Kennedy's personal life also stayed out of the spotlight because of everything happening in the 1960s. The decade was both silly and serious, and a passionate time of national change. While soldiers marched off to burn down villages in Vietnam, war protesters at home burned draft cards at the local courthouse. The Civil Rights movement drew national attention as a daily struggle for equality played out in schools, buses and lunch counters around the south. The Hippie generation came of age; the threat of Communism made the country shudder, man landed on the moon, and the Peace Corps sent its first volunteers off on a new type of national service.
It was a topsy-turvy time, marked by extreme viewpoints and dramatic behavior, and the decade's first president sported a character to match the mayhem. Kennedy was the youngest person ever elected president, and the first Catholic who had ever held the office. For these reasons alone, Kennedy's presidency was momentous. As for his policies, Kennedy handled the beginning of the 60's with a mixture of good decisions and bad ones.
His push for civil rights was very right and necessary, but his support for Black rights came only when public opinion absolutely demanded it. Because of that, some people see Kennedy's Civil Rights work as simply a reaction to the public rather than a real decision. Kennedy's fear of communism created several international blunders. Although he averted disaster during the Cuban Missile Crisis, he brought the world frighteningly close to nuclear war. With his anti-communist rhetoric, Kennedy escalated the inevitability of war in Vietnam. He allowed tensions to build with the Soviet Union so that a concrete wall was built to separate the American and Russian presences in Berlin, Germany. His macho need to overthrow Fidel Castro and Communism in Cuba led to the embarrassing Bay of Pigs fiasco. And then there was the Space Race. While Kennedy believed that it was important for the US to beat the Soviet Union in the race to the moon, many Americans felt that this need to one-up the Russians was a misuse of government funds and manpower. Kennedy did initiate a bill to create a federally sponsored opportunity to volunteer in foreign countries, which he proposed as the Peace Corps. This amazing organization is perhaps Kennedy's best legacy.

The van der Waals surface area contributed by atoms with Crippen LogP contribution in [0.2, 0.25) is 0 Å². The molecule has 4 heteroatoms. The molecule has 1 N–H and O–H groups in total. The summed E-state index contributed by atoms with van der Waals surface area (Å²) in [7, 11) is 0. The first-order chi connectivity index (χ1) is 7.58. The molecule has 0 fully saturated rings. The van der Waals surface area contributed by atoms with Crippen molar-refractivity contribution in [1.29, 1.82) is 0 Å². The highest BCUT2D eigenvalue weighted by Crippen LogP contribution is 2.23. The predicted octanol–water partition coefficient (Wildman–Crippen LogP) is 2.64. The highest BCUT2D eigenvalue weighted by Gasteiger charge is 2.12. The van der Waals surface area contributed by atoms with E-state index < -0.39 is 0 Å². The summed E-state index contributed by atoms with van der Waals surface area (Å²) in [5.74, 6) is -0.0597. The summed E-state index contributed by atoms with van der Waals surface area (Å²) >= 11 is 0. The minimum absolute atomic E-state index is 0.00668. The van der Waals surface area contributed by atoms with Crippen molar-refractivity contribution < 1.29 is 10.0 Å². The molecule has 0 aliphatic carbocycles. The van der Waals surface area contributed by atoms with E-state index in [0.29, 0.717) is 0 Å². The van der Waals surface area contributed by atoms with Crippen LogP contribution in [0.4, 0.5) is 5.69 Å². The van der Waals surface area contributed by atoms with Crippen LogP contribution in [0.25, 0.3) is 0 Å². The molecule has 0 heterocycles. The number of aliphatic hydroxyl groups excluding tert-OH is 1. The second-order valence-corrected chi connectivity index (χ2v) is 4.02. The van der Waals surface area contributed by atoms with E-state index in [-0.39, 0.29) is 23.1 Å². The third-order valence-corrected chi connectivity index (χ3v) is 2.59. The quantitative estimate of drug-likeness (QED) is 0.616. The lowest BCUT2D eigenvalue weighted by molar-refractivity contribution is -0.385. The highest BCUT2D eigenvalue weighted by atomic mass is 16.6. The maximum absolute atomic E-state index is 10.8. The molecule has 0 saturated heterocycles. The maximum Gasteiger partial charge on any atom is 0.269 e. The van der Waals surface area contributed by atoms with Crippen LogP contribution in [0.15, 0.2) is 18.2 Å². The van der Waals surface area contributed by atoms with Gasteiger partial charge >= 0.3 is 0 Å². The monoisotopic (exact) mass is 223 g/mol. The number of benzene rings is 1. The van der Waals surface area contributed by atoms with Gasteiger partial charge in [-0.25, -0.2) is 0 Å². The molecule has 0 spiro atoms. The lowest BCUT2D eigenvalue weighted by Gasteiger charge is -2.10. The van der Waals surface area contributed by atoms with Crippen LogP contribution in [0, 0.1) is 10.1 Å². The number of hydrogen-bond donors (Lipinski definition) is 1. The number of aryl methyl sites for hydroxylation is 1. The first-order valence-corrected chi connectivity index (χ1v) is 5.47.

No matter what we've learned about Kennedy since his 1963 assassination, Americans continue to revere him. His gravesite is one of the most visited destinations in Washington D.C. An eternal flame burns constantly behind his headstone at Arlington National Cemetery, reminding people of the energetic man whose life was taken way too soon. We know about his affairs and his secrets and his bad decisions. We know that he was not all the goodness that we had hoped him to be, and still our country loves him.
Image may not be everything, but it counts for a heck of a lot in America. JFK has become an icon for us - beautiful, young, and tragically dead before his time. We are enamored of icons. We idolize Hollywood stars and sports heroes for their glamour, power and presence. Just like Elvis, James Dean and Marilyn, we see Kennedy as an icon in his glorious prime and we forget about the faults that were also a big part of him.
The history isn't accurate though, if we don't remember it all.
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Jennifer - Q: What's better than a high paying corporate job? A: Bringing hope to Americans in poverty
Rebecca - Laying down the law of the land
Neda - Teaching democracy through the barrel of a gun
Stephanie - Working for peace is a fulltime job
Stephen - It's not a race. It's your life!